That’s the blunt conclusion of a research report on Alberta’s power market from prominent Calgary investment firm FirstEnergy Capital released Tuesday. It forecasts electricity prices will decline in the suddenly economically ailing province in 2016 but are poised to rise with implementation of a new provincial carbon tax the following year.

    FirstEnergy analyst Martin King cites the promising outlook for both wind — already 15 per cent of supply some days — and natural gas-fired power with the phase out of coal plants by 2030 but points out the costs to build surplus generating capacity needed with wind and notes the “irony” that most lower-carbon gas plants are linked to the oilsands.

    “The irony is that this (gas-fired) generation is tied to oilsands development, a form of development that the current provincial government party has traditionally opposed because of its perceived high carbon footprint,” King wrote. “Humorous is how one might consider this, in that the very ideal of reducing the carbon output of the province’s power grid is tied to what has been often vilified as the most dirty, energy intensive and evil of carbon-based fuels: oilsands.”
    http://www.edmontonjournal.com/busin...714/story.html

    Throw in some token mismanagement ala Ontario style and things could get very expensive.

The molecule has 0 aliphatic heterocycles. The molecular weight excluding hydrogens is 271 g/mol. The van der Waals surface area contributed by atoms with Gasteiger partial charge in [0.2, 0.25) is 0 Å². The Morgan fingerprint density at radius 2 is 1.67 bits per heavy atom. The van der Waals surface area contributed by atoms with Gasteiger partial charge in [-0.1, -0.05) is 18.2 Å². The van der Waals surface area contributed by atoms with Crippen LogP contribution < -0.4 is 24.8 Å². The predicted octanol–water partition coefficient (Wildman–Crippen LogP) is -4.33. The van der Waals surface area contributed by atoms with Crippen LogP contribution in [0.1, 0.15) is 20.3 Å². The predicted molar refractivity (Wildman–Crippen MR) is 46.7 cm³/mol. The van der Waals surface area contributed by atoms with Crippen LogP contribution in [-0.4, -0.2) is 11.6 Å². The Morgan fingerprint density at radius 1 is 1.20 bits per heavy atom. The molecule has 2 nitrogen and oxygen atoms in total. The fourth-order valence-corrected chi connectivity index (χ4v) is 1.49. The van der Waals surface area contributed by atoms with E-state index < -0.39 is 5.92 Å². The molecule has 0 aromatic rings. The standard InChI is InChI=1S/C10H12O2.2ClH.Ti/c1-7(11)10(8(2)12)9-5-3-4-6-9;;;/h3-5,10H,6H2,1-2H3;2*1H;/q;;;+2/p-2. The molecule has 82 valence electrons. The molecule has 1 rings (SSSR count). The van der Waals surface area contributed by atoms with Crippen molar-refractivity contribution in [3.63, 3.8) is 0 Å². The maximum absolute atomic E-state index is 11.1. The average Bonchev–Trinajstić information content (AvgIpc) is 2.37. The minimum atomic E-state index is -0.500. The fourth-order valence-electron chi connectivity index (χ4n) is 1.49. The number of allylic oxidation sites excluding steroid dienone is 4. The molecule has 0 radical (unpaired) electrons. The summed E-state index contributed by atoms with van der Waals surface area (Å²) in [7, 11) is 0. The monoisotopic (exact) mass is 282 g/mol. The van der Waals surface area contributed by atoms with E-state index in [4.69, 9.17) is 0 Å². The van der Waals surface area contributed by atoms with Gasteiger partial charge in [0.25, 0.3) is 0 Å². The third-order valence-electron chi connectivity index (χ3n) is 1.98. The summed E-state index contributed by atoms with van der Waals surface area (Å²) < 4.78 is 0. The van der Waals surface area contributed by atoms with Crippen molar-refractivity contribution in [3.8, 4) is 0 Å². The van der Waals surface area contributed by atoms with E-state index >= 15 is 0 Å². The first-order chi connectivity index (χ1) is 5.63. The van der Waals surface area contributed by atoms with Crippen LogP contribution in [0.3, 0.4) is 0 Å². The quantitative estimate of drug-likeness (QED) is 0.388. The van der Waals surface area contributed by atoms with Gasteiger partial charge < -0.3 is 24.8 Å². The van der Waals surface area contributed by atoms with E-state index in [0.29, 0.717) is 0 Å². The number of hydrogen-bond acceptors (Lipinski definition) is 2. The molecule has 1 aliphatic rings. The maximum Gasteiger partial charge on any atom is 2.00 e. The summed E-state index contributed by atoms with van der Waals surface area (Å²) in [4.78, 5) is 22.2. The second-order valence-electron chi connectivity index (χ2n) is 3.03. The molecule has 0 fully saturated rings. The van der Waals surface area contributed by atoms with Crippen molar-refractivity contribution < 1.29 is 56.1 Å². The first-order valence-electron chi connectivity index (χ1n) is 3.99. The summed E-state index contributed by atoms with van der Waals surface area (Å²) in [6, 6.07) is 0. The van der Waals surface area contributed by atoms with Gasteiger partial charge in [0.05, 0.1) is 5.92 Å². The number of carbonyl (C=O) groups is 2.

71. #271

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    Quote Originally Posted by Kitlope View Post
    Ewart: 'High ideals' forecast to generate higher electricity prices in Alberta

    The “high ideals” of the NDP government will mean higher power prices for all Alberta consumers.

    That’s the blunt conclusion of a research report on Alberta’s power market from prominent Calgary investment firm FirstEnergy Capital released Tuesday. It forecasts electricity prices will decline in the suddenly economically ailing province in 2016 but are poised to rise with implementation of a new provincial carbon tax the following year.

    FirstEnergy analyst Martin King cites the promising outlook for both wind — already 15 per cent of supply some days — and natural gas-fired power with the phase out of coal plants by 2030 but points out the costs to build surplus generating capacity needed with wind and notes the “irony” that most lower-carbon gas plants are linked to the oilsands.